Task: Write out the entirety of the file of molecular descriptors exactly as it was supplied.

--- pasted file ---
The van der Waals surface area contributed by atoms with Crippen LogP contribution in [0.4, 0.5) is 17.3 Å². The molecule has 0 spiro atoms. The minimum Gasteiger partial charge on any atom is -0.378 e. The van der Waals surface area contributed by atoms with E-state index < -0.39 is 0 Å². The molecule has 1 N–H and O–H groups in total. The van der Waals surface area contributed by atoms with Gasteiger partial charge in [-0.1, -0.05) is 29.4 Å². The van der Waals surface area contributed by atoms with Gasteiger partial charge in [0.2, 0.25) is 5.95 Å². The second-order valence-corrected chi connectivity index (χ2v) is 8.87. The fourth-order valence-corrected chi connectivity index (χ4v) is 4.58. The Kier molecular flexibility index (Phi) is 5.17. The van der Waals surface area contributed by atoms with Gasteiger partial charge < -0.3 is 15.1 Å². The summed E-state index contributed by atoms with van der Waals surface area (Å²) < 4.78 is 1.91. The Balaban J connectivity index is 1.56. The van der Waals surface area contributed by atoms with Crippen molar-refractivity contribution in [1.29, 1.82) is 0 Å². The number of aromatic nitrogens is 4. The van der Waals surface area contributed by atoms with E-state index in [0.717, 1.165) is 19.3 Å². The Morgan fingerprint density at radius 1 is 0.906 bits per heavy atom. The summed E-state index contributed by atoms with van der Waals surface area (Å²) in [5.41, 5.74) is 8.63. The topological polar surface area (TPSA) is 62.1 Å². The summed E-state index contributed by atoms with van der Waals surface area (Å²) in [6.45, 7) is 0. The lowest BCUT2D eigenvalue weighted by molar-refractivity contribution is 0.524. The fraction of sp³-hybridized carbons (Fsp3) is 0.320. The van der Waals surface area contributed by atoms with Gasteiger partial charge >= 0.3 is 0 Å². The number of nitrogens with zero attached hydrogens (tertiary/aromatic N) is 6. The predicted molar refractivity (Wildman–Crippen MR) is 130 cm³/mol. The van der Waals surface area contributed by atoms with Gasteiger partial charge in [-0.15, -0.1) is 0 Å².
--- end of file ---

The van der Waals surface area contributed by atoms with Crippen LogP contribution in [0.4, 0.5) is 17.3 Å². The molecule has 0 spiro atoms. The minimum Gasteiger partial charge on any atom is -0.378 e. The van der Waals surface area contributed by atoms with E-state index < -0.39 is 0 Å². The molecule has 1 N–H and O–H groups in total. The van der Waals surface area contributed by atoms with Gasteiger partial charge in [-0.1, -0.05) is 29.4 Å². The van der Waals surface area contributed by atoms with Gasteiger partial charge in [0.2, 0.25) is 5.95 Å². The second-order valence-corrected chi connectivity index (χ2v) is 8.87. The fourth-order valence-corrected chi connectivity index (χ4v) is 4.58. The Kier molecular flexibility index (Phi) is 5.17. The van der Waals surface area contributed by atoms with Gasteiger partial charge < -0.3 is 15.1 Å². The summed E-state index contributed by atoms with van der Waals surface area (Å²) < 4.78 is 1.91. The Balaban J connectivity index is 1.56. The van der Waals surface area contributed by atoms with Crippen molar-refractivity contribution in [1.29, 1.82) is 0 Å². The number of aromatic nitrogens is 4. The van der Waals surface area contributed by atoms with E-state index in [0.717, 1.165) is 19.3 Å². The Morgan fingerprint density at radius 1 is 0.906 bits per heavy atom. The summed E-state index contributed by atoms with van der Waals surface area (Å²) in [5.41, 5.74) is 8.63. The topological polar surface area (TPSA) is 62.1 Å². The summed E-state index contributed by atoms with van der Waals surface area (Å²) in [6.45, 7) is 0. The lowest BCUT2D eigenvalue weighted by molar-refractivity contribution is 0.524. The fraction of sp³-hybridized carbons (Fsp3) is 0.320. The van der Waals surface area contributed by atoms with Gasteiger partial charge >= 0.3 is 0 Å². The number of nitrogens with zero attached hydrogens (tertiary/aromatic N) is 6. The predicted molar refractivity (Wildman–Crippen MR) is 130 cm³/mol. The van der Waals surface area contributed by atoms with Gasteiger partial charge in [-0.15, -0.1) is 0 Å².